Marquette Warrior: Speaker an Apologist for Saddam’s Kuwait Invasion

Tuesday, March 15, 2005

Speaker an Apologist for Saddam’s Kuwait Invasion

Last week Fr. Simon Harak, S.J, spoke at Marquette under the auspices of JUSTICE, the Campus Ministry and MANRESA.

Just listening to the speech, it was obvious that Harak is viciously anti-American, but it wasn’t immediately obvious he had been an apologist for Saddam.

But he had.

Harak authored an article titled “Why DID Iraq Invade Kuwait? -- A Brief History.” It was written to oppose the first Gulf War.

Harak repeats Saddam’s propaganda claims, such as:
It had been traditional in the Arab understanding to consider that the territory from Baghdad south to the Gulf (including what is now Kuwait) was “Iraq.” The al-Sabah family (of modern Kuwait) wanted to “carve out” from that territory a fiefdom for themselves and their economic activities, free from any outside power -- Arab or colonialist.
Yes, those terrible Kuwaitis, not wanting to be part of Saddam’s country, as they “traditionally” were.

Harak goes on at great lengths about the evils of the Kuwaiti regime, who sold oil at below the OPEC price (does Harak like cartels?), and “slant drilled” to tap oil that Saddam thought was his.

Concluding the essay, Harak paints a picture of arrogant Kuwaitis taunting Saddam and somehow forcing him to invade:
But on July 30th, Sheikh Sabeh Ahmed al-Jaber al-Sabah, the brother of the Emir, and foreign minister, was speaking to Jordanian diplomats. He ridiculed the Iraqi forces, and when the Jordanians rebuked him, he said, “If they don’t like it, let them occupy our territory ... we are going to bring in the Americans.” Again, this was three days before Iraq’s invasion of Kuwait. . . . The meeting broke up after two hours; two days later, Saddam Hussein invaded Kuwait.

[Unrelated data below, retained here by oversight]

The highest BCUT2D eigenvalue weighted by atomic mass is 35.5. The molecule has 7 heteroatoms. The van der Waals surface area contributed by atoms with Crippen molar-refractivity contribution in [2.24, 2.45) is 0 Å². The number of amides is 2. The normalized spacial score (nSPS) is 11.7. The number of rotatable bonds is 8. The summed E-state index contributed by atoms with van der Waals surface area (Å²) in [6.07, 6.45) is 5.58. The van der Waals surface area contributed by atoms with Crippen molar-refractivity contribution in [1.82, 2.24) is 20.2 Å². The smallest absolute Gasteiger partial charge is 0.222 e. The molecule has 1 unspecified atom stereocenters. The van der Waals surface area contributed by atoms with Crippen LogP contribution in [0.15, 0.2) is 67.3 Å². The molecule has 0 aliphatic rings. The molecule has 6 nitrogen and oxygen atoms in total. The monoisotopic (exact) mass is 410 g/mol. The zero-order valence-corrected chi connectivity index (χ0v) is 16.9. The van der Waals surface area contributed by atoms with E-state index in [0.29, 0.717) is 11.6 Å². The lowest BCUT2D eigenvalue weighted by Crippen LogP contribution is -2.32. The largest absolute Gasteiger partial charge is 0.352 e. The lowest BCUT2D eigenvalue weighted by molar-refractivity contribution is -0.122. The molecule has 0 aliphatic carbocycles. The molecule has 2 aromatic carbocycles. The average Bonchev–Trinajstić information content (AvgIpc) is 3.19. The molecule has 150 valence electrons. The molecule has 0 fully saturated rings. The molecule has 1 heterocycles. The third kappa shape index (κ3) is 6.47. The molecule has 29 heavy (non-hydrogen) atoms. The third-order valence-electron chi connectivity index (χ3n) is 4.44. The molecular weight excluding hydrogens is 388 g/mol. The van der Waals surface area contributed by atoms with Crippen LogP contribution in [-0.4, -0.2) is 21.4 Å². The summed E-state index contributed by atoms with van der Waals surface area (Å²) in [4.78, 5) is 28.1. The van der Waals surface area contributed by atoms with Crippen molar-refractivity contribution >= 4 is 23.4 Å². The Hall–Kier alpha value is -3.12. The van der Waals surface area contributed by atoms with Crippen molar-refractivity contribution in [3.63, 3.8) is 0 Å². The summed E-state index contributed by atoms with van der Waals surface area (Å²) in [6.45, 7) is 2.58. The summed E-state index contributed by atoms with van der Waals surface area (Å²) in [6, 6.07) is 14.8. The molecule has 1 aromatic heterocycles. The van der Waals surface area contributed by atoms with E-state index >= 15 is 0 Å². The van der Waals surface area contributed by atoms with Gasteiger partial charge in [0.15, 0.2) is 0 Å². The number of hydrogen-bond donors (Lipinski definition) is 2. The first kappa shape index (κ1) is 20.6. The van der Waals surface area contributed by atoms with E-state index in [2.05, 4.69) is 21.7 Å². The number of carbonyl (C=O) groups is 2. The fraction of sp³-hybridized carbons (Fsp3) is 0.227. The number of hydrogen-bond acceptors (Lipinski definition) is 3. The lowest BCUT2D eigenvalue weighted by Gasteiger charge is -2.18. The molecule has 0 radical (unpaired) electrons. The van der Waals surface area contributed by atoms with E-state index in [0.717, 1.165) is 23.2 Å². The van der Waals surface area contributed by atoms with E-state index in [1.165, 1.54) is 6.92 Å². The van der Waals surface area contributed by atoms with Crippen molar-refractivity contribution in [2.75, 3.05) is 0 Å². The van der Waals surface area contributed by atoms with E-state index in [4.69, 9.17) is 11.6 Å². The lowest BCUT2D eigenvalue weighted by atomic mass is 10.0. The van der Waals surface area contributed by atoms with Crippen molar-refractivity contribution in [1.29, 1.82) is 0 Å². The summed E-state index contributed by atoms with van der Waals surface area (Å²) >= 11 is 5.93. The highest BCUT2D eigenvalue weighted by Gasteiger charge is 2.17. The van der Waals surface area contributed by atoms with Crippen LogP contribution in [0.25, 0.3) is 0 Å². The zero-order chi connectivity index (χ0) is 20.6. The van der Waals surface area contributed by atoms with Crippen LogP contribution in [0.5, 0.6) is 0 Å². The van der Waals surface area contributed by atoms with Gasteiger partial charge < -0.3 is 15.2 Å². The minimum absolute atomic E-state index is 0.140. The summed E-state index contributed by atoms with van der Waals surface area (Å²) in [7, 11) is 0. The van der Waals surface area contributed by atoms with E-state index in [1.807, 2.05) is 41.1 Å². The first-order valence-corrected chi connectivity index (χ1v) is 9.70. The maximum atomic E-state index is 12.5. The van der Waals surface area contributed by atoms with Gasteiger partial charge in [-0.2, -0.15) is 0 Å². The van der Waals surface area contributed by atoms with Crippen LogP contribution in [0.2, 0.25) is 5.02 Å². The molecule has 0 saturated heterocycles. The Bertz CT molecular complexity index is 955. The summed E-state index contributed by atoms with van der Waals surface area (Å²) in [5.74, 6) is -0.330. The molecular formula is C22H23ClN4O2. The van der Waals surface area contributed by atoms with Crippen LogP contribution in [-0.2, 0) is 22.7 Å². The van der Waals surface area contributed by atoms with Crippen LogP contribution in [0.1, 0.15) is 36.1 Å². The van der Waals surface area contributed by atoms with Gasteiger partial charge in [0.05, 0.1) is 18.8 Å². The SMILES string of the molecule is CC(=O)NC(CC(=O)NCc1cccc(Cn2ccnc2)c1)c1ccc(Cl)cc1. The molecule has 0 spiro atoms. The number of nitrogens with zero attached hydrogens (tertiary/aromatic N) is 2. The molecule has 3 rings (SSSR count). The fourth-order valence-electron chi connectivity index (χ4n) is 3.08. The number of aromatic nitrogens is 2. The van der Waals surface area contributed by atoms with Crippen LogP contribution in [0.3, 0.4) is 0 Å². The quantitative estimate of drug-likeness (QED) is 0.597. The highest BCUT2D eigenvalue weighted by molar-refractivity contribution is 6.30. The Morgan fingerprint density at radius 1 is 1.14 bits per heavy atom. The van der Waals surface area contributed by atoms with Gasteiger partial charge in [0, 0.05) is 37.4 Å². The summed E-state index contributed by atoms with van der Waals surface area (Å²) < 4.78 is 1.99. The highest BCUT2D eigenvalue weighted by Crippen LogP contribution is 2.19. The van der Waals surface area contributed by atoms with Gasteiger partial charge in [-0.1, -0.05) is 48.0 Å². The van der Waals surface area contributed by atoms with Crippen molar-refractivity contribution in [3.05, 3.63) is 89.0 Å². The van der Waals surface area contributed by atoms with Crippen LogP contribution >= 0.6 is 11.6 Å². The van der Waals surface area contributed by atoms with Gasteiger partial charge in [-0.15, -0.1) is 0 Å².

The sheer impertinence of those Kuwaitis! What is a dictator supposed to do when people in the next country talk like that?

This, bizarrely, is the Simon Harak who claims to be anti-war. But he seems to have no qualms about making excuses for Saddam’s invasion of Kuwait.

Harak doesn’t seem to have learned much about Saddam over the years.

As recently as early 2004 he was in a classroom at the Christian Brothers University denying that Saddam used any “Oil for Peace” money for palaces. According to a student who heard his presentation:
Fr. Simon tried to say that Saddam was not taking the money from sanctions and oil - that that is all a myth- and insinuated that Saddam just had some personal money. . . . He said that Saddam had some “personal” money that was unrelated to taking money that rightfully belonged to his people, and THAT is how he built his palaces.
When challenged on such views, Harak tends to turn insulting and self-righteous. For example, a poster on a discussion board challenged him as follows:
How can you possibly post a message that says it’s OK for Saddam Hussein to build palaces instead of hospitals and schools? Palaces which may very well have been or are being used to manufacture chemical and biological weapons (which he has used on his own people). The embargo would be over if Iraq would just account for the weapons making materials and equipment that their own documentation proves they have purchased. If you’re going to Oppose the embargo, place the blame where it belongs.
Harak responded with the following tirade:
Sad to hear you parrot US propaganda.

Have recently been to Iraq, and have also done much research on Iraq and, of course, our presentation of Iraq in the media.

Have generally found that media programming has sunk so deep that it is impossible to refute, especially for people who are deep down, looking for someone to hate, and really have never considered the command of Jesus to love our enemies.

If you are one of the above, I apologize for disturbing you and humbly suggest that you pray a bit more and listen to hatred and fear (however plausibly presented) a bit less.

If however, you are willing to entertain the notion that our media and our government can sometimes be false, and that our Lord can be true, I would be glad to discuss with you what I have learned from my time in, and research on, the Iraqi people.

Blessings and Peace with Justice
Simon, in the Company of Jesus
Yes, the fellow who hates the Bush Administration is lecturing a critic on loving one’s enemies.

There is, of course, nothing wrong with radicals like Harak speaking at Marquette, or on any other college campus. But of course, there is nothing wrong with a racist speaking at Marquette, or on any other college campus.

But what would we think of an organization that brought the racist to campus, and appeared to endorse his views?


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